DsbB contains 4 essential cysteine residues, reversibly forming two disulfide bonds. Although DsbA displays no proofreading activity for repair of wrongly paired disulfides, this activity is displayed by DsbC, DsbE and DsbG (Krupp et al., 2001). Therefore, the two transmembrane pathways involving DsbD and DsbB together catalyze extracellular disulfide reduction (DsbD) and oxidation (DsbB) in a superficially reversible process that allows dithiol/disulfide exchange.
A class of DsbD proteins, named ScsB, are found in proteobacteria and Chlamydia. ScsB has a domain organization similar to that of DsbD, but its amino-terminal domain differs. In DsbD, this domain directly interacts with substrates to reduce them, which suggests that ScsB acts on a different array of substrates. Using Caulobacter crescentus as a model organism, Cho et al. 2012 searched for the substrates of ScsB. ScsB provides electrons to a peroxide reduction pathway in the bacterial cell envelope. The reduction pathway comprises a thioredoxin-like protein, TlpA, and a peroxiredoxin, PprX. PprX is a thiol-dependent peroxidase that efficiently reduces both hydrogen peroxide and organic peroxides. Additional proteins that depend on ScsB for reduction include a peroxiredoxin-like protein, PrxL, and a novel protein disulfide isomerase, ScsC. Thus, the array of proteins involved in reductive pathways in the oxidative cell envelope is broad.
The best-known TM reductase is E. coli DsbD, which has a TM domain (DsbDβ) and two periplasmic domains (DsbDα and DsbDγ), each containing a redox-active cysteine pair. Electrons are transferred from cytoplasmic thioredoxin A (TrxA) to DsbDβ, relayed across the membrane and through its periplasmic domains, and transferred to various periplasmic targets to maintain their reductive activity. Redox activities (and their associated proteins) include protein disulfide isomerization (DsbC), cytochrome c maturation (CcmG) and defense against oxidative stress (DsbG) (Williamson et al. 2015).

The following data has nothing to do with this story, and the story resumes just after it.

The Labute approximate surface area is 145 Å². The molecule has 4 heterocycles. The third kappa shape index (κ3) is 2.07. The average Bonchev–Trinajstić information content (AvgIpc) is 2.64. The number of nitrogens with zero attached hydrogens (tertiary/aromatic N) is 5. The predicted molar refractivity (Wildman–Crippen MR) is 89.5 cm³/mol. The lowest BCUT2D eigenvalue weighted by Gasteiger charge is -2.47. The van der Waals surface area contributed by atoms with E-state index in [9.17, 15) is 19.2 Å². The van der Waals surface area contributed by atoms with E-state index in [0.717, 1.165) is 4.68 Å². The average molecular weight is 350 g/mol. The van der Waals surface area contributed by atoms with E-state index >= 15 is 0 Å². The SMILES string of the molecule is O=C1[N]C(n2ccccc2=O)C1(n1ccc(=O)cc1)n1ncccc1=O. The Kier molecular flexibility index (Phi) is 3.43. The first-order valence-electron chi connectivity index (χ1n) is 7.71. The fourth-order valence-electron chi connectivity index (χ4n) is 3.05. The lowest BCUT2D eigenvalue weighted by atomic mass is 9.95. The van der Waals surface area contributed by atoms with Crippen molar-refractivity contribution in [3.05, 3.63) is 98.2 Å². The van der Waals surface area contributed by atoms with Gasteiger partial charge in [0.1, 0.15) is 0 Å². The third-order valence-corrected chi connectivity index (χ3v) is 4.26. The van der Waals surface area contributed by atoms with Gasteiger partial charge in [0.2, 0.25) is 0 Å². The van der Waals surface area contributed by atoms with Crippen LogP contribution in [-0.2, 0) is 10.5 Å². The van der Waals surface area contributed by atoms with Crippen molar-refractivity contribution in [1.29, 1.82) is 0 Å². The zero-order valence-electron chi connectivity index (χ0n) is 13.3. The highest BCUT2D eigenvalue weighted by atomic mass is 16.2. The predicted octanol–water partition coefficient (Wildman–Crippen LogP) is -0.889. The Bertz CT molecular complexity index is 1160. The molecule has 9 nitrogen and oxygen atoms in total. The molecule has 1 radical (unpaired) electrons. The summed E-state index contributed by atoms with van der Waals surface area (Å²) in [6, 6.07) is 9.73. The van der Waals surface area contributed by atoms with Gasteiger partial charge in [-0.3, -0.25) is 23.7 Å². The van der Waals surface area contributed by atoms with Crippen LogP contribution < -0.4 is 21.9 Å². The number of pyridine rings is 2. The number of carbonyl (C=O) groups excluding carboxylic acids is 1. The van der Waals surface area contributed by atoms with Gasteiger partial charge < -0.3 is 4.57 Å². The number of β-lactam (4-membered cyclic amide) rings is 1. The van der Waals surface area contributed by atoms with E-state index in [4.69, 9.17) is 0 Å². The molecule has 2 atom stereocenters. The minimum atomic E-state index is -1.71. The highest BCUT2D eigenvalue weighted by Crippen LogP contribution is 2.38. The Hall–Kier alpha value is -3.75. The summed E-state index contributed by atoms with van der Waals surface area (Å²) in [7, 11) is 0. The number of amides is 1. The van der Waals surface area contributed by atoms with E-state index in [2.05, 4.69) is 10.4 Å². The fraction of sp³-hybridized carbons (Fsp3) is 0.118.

CcdA is a minimal homolog of DsbDβ that has six TMSs instead of eight as in DsbDβ and can also reduce CcmG. Another DsbD homolog, ScsB, found in Salmonella typhimurium, also lacks the last two TMSs but maintains similar periplasmic domains and functionality, thus suggesting that the last two TMSs are dispensable. Separate DsbDα homologs exist in many bacteria with CcdA only. It has been proposed that CcdA has evolved into DsbD through fusion of the two periplasmic proteins to the TM domain, thus allowing greater electron-transfer efficiency (Williamson et al. 2015).
The transporter-like architecture of DsbDβ has been suggested from functional mutagenesis and biochemical studies probing solvent accessibility. The two functional cysteines of DsbDβ are on predicted TMSs 1 and 4. The sequence surrounding the cysteines is highly conserved, particularly the proline residues flanking each cysteine. Each proline in the PCX(2-3)P active sites is important for cysteine accessibility and redox activity. DsbDβ has an inverted pseudosymmetry, thus allowing access to the functional cysteines from both sides of the membrane, which allows the two cysteines to cycle through oxidized and reduced states and thus pass reducing power into the periplasm (Williamson et al. 2015).
The overall vectorial electron transfer reaction catalyzed by DsbD is:
2 e-cytoplasm → 2 e-periplasm
Disulfide bond oxidoreductase-D, DsbD. of 565 aas and 9 TMSs. DsbD provides reducing equivalents to a large array of periplasmic redox proteins. These proteins use the reducing power received from DsbD to correct non-native disulfides, mature c-type cytochromes, protect cysteines on secreted proteins from irreversible oxidation, reduce methionine sulfoxides, and scavenge reactive oxygen species such as hydrogen peroxide (Cho and Collet 2013). DsbD x-ray structures are known, revealing its unusual redox properties and extreme rigidity (Stirnimann et al. 2006).